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  • USA
Objects "Artelisted"

Antique Historical Glass Photographic Asphalt Repair, 1900s

The dimensions of this antique glass photographic plate are 3.25" x 4". This is a high-quality, authentic and historical photographic plate from the 1900s to 1920s. This period includes WWI - a watershed event in the history of photography. During the early 20th century, glass plates like this one were a far better medium than film for research-quality imaging because they were extremely stable and less likely to bend or distort, especially in large-format frames for wide-field imaging. The following quote is from the �International Encyclopedia of the First World War�: During the First World War professional and amateur photographers prepared to document events as war approached. Europe was extensively photographed by commercial press photographers. They documented the events using medium format glass plate cameras optimized for press use and hoping to record a unique personal experience. During WWI, hopes for detailed photographic coverage were quickly disappointed. Both the armed forces and the civilian authorities sought to limit photographers� access to events as much as possible. In the very early days of the War secrecy was a bit of an obsession and cameras were used for espionage. But with time, the Belgian Army, desperate to garner international support, allowed Allied and neutral civilian press photographers considerable freedom to photograph the army�s attempts to resist the German advance. The result was one of the first wartime demonstrations of the power of photography as propaganda. Now, these photographic plates documenting WWI are rare and highly collectable.Read more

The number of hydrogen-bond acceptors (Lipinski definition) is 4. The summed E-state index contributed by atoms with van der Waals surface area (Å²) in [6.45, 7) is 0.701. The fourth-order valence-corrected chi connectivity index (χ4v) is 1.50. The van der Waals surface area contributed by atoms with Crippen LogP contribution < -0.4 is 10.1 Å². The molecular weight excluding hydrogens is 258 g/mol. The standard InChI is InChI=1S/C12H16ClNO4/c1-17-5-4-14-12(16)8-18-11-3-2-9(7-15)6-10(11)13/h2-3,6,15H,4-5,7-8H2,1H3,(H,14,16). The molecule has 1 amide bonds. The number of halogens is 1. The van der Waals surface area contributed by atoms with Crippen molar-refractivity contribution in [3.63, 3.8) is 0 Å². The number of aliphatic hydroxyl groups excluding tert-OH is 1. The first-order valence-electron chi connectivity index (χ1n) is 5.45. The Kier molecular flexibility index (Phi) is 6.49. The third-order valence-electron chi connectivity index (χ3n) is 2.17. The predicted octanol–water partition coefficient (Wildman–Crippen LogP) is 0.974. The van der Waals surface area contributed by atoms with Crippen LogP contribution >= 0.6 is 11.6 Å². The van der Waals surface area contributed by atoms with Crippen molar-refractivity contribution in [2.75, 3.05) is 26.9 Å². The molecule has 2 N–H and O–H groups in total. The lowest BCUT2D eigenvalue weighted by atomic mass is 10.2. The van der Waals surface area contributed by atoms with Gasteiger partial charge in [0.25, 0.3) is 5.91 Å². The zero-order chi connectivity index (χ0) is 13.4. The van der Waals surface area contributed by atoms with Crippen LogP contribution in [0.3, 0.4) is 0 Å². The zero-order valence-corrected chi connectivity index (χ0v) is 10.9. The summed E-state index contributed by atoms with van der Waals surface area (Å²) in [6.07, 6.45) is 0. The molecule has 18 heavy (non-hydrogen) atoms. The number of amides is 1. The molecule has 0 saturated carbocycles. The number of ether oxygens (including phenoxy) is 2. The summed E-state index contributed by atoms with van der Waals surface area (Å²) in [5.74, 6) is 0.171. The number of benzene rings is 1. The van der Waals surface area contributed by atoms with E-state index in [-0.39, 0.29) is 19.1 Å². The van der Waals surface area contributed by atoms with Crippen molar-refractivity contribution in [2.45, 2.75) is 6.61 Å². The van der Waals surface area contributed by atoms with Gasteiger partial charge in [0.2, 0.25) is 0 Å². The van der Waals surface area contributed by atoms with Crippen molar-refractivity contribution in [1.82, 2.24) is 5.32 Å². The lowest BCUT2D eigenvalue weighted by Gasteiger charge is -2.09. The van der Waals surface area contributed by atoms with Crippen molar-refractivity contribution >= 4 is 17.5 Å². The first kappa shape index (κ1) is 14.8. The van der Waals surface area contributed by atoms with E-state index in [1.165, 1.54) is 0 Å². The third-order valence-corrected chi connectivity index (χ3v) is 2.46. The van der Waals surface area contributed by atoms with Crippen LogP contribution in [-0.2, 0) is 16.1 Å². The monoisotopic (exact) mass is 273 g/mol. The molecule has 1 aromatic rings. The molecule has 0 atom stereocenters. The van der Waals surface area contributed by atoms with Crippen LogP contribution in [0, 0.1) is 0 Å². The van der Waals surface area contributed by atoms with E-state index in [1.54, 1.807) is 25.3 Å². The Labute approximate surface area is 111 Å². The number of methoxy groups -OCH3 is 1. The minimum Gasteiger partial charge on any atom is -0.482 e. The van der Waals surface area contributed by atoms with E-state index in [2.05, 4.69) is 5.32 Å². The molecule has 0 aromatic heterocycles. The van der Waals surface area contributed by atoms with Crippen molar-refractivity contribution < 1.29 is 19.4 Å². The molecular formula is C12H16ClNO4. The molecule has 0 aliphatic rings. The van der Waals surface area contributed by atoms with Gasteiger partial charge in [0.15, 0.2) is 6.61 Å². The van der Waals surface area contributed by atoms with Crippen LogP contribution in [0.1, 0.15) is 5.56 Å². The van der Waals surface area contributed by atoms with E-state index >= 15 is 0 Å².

• USAUSA
  • 1d 13h
Low estimate
40 GBP

Antique Historical Glass Photographic Hotel Loiret, 1910s

The dimensions of this antique glass photographic plate are 3.5" x 4.75". This is a high-quality, authentic and historical photographic plate from the 1900s to 1920s. This period includes WWI - a watershed event in the history of photography. During the early 20th century, glass plates like this one were a far better medium than film for research-quality imaging because they were extremely stable and less likely to bend or distort, especially in large-format frames for wide-field imaging. The following quote is from the �International Encyclopedia of the First World War�: During the First World War professional and amateur photographers prepared to document events as war approached. Europe was extensively photographed by commercial press photographers. They documented the events using medium format glass plate cameras optimized for press use and hoping to record a unique personal experience. During WWI, hopes for detailed photographic coverage were quickly disappointed. Both the armed forces and the civilian authorities sought to limit photographers� access to events as much as possible. In the very early days of the War secrecy was a bit of an obsession and cameras were used for espionage. But with time, the Belgian Army, desperate to garner international support, allowed Allied and neutral civilian press photographers considerable freedom to photograph the army�s attempts to resist the German advance. The result was one of the first wartime demonstrations of the power of photography as propaganda. Now, these photographic plates documenting WWI are rare and highly collectable.Read more

  • USAUSA
  • 1d 13h